Exploring Chronic Illnesses in Kids – Asthma vs Allergies

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Difference Between Asthma and Allergies
Difference Between Asthma and Allergies

What Is the Difference Between Asthma and Allergies?

Chronic illness can impact almost every aspect of a child’s life. In the United States, over 25 million children suffer from some type of allergy episode every year. Also, asthma is one of the most common diseases in children under 18 years old. Substances such as pollen, pet dander, and smoke can trigger an allergic attack as well as asthma. However, it’s important to understand the difference between these two diseases so proper treatment can be administered.

Chronic Allergies

Chronic allergies occur when the immune system reacts improperly to an allergen such as pollen, insects, latex, food, mold, or drugs. An allergic reaction is triggered when the body overreacts to a substance it views as damaging. When this contact occurs, the body releases antibodies to rid the body of the allergen. Allergy symptoms occur during an allergic reaction. The types of allergic symptoms a child experiences can last for a few minutes too long periods of time. The symptoms of an allergic attack depend on the type of allergen causing the allergic episode. For instance, an allergy to pollen can involve sneezing, coughing, and watery eyes. An allergy to food such as peanut butter can include trachea constriction, hives, shortness of breath, and digestive problems. Constriction of the throat may be anaphylaxis. This reaction requires immediate medical assistance so it’s not fatal. The optimal treatment for allergies is to avoid the substance causing the allergy attack. However, this can be difficult when the allergen is an outdoor substance such as pollen or mold. Medications, immunotherapy, and anti-immunoglobulin therapy are frequently used treatments for most allergies. Over-the-counter medications are taken much of the time for seasonal allergies. It’s preferable to get a proper diagnosis before using treatments for more serious allergies.

Chronic Asthma

Chronic asthma is a long-term respiratory disease affecting the airways of the lungs. Inflammation and constriction of lung airways can happen when an asthma attack occurs. Asthma symptoms can occur many times a day to only a few times a year. Factors such as extreme heat, extreme cold, or high humidity can make an asthma attack more severe. These factors are called asthma triggers. The cause of an asthma attack varies among asthma sufferers. A leading cause of asthma attacks is the body trying to fight off an allergen present in the lungs. This is called allergy-induced asthma. An asthma attack can also be triggered when the body fights off infection. Understanding the basic cause of a person’s asthma is important to receive the proper treatment. Short-term relief medications such as short-acting anticholinergics and oral corticosteroids are often administered by doctors as a first-line of treatment. Long-term control treatments like biologic medications and leukotriene modifiers help asthma patients who have more extreme asthma attacks. Parents of children suffering from asthma or allergies can learn about integrative pediatrics plano texas so both diseases are treated properly.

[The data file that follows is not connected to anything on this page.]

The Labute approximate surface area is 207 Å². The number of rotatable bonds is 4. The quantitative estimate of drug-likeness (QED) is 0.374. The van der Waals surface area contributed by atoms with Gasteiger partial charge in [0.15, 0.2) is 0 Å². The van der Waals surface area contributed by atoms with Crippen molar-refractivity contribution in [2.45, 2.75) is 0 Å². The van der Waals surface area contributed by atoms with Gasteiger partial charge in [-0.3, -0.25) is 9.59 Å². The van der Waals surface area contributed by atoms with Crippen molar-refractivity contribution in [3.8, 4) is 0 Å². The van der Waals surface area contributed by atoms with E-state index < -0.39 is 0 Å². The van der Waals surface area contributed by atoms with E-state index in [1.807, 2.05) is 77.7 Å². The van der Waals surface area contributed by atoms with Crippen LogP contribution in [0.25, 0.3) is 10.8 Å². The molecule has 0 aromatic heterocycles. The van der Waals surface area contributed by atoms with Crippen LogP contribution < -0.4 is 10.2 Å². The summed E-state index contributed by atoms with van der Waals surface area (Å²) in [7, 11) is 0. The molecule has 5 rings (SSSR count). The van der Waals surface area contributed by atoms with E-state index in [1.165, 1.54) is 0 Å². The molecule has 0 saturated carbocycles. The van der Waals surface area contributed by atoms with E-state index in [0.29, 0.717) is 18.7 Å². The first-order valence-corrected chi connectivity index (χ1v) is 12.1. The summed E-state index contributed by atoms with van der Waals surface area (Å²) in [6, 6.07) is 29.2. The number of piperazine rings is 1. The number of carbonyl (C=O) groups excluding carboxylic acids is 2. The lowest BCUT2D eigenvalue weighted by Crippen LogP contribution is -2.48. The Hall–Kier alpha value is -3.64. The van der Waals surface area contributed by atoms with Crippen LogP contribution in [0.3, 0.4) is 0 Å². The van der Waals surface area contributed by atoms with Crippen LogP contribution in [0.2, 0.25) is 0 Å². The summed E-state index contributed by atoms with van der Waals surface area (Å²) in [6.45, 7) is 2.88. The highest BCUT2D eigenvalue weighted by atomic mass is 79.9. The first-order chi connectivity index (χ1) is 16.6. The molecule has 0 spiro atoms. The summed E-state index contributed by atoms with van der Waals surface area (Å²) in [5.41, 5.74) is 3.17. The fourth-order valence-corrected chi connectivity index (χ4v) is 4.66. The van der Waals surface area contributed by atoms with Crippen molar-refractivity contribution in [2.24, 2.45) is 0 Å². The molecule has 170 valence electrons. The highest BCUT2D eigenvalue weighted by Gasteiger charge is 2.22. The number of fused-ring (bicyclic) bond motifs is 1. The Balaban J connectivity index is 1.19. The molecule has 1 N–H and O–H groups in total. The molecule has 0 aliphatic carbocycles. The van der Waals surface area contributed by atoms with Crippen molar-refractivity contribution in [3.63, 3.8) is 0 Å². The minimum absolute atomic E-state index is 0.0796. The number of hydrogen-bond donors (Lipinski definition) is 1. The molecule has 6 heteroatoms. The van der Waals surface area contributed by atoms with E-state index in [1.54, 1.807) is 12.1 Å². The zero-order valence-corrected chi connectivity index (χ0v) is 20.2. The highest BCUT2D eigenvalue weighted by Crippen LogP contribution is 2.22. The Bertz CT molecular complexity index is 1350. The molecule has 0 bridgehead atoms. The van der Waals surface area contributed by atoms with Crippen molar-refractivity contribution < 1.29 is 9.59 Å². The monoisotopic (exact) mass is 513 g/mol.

The Asthma-Allergy Connection

Both allergy and asthma problems should be treated with the correct therapy so patients have a better quality of life. Understanding the differences and similarities of these diseases helps patients to be well-informed. This knowledge can help prevent a life-threatening medical situation. It can also help avoid unnecessary treatments. Complementary medical treatments for allergies and asthma promotes enhanced wellness and overall heightened well-being.

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I'm NOT a doctor! I'm just passionate about health and healthy leaving. The information on this website, such as graphics, images, text and all other materials, is provided for reference and educational purposes only and is not meant to substitute for the advice provided by your own physician or other medical professional. The content is not intended to be complete or exhaustive or to apply to any specific individual's medical condition.

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